Kansas City, Mo. — Kindergarten pupils in Kansas City's public schools won't have much trouble dressing themselves for class this fall.
Starting in September, all kindergarteners in the district will have their choices limited to blue or tan pants, skirts or shorts and white or navy blue tops.
The prescribed outfits are the district's way of introducing uniforms, approved earlier this year by the Kansas City school board.
Rather than imposing a uniform on all students of all ages, the district will phase in the dress code year by year until all grades are included.
That could change if the school board amends the policy some year.
About 2,600 pupils are expected to be enrolled in Kansas City's public kindergartens this fall, district spokeswoman Beth Hammock said.
"We made it a simple uniform so people could go out and buy them at any store," Hammock said. "You don't have to go to a uniform supplier to buy these."
Details are contained in memos that have been sent to principals and letters being mailed to parents.
Girls will be allowed to wear jumpers as well as pants, skirts or shorts. All children may add white or navy blue sweaters or sweatshirts. Shirts may be long- or short-sleeved and may have collars or turtlenecks. Shoes can be of any style.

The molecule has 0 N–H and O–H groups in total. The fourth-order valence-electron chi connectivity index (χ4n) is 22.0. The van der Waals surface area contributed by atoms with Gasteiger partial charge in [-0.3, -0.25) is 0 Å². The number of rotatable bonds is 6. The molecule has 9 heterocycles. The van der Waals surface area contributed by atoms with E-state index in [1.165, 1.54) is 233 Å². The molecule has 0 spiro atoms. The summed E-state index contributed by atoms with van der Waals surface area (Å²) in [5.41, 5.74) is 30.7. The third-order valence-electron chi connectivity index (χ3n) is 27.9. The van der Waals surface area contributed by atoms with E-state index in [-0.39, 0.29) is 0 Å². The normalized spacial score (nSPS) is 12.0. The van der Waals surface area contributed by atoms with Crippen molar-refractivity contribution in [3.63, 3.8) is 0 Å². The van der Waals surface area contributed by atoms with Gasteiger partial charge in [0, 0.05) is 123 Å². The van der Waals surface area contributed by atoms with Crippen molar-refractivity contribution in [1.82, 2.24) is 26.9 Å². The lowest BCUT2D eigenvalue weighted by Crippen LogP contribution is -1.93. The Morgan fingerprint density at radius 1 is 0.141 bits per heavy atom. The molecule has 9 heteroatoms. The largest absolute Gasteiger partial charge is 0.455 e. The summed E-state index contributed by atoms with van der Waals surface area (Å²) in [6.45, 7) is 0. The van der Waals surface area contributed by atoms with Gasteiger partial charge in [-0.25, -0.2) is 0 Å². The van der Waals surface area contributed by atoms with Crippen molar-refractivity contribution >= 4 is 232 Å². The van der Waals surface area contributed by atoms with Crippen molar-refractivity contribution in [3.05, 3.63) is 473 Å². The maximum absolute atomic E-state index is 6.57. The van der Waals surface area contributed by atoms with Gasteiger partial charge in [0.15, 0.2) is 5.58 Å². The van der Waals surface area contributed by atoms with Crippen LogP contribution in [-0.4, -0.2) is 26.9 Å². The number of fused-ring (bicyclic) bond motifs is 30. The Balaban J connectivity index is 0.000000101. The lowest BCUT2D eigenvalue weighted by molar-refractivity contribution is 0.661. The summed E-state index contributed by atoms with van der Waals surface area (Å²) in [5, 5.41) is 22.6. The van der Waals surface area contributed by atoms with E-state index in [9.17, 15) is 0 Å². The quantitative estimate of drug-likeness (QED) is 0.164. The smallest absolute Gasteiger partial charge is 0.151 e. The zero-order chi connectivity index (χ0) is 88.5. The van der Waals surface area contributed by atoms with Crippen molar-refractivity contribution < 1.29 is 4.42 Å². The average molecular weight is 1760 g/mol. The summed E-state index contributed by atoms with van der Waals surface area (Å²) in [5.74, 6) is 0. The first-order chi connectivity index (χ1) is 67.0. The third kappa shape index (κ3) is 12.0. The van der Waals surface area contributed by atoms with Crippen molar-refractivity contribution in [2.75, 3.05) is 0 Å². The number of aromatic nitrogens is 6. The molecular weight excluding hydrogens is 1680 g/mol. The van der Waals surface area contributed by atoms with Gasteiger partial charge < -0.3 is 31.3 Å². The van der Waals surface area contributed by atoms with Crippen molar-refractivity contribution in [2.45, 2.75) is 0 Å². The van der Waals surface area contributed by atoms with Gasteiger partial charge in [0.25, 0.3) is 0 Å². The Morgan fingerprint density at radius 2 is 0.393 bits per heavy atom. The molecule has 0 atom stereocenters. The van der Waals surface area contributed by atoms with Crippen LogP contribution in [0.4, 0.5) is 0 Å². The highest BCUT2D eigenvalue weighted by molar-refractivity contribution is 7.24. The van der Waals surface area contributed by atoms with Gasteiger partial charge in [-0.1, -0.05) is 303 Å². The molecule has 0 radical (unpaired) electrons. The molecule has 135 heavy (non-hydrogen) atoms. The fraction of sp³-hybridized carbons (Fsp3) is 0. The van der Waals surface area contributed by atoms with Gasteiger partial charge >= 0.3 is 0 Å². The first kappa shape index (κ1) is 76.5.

But denim is out, as are brand names, designs or logos -- except a given school's logo -- on shirts.
District officials say parents will be responsible for buying the uniforms. Many children, officials say, already may have those clothing combinations at home.
Officials said the uniforms should not cost parents more than they already pay for their children's clothes, and would be much cheaper than name-brand clothing. A clerk at a Hypermart USA store in Kansas City near Bannister Mall said khaki pants in an average kindergartner's size started about $12. Shirts start about $10.
Hammock said the uniforms were similar to ones worn at many area private schools.
The district is notifying area retailers of the requirement so they can place fliers in their stores to remind parents, Hammock said.
Still to be decided is how to handle cases of kindergarteners who buck the new policy. Schools will have extra uniforms on hand and will ask children to change into the attire should they forget, Hammock said.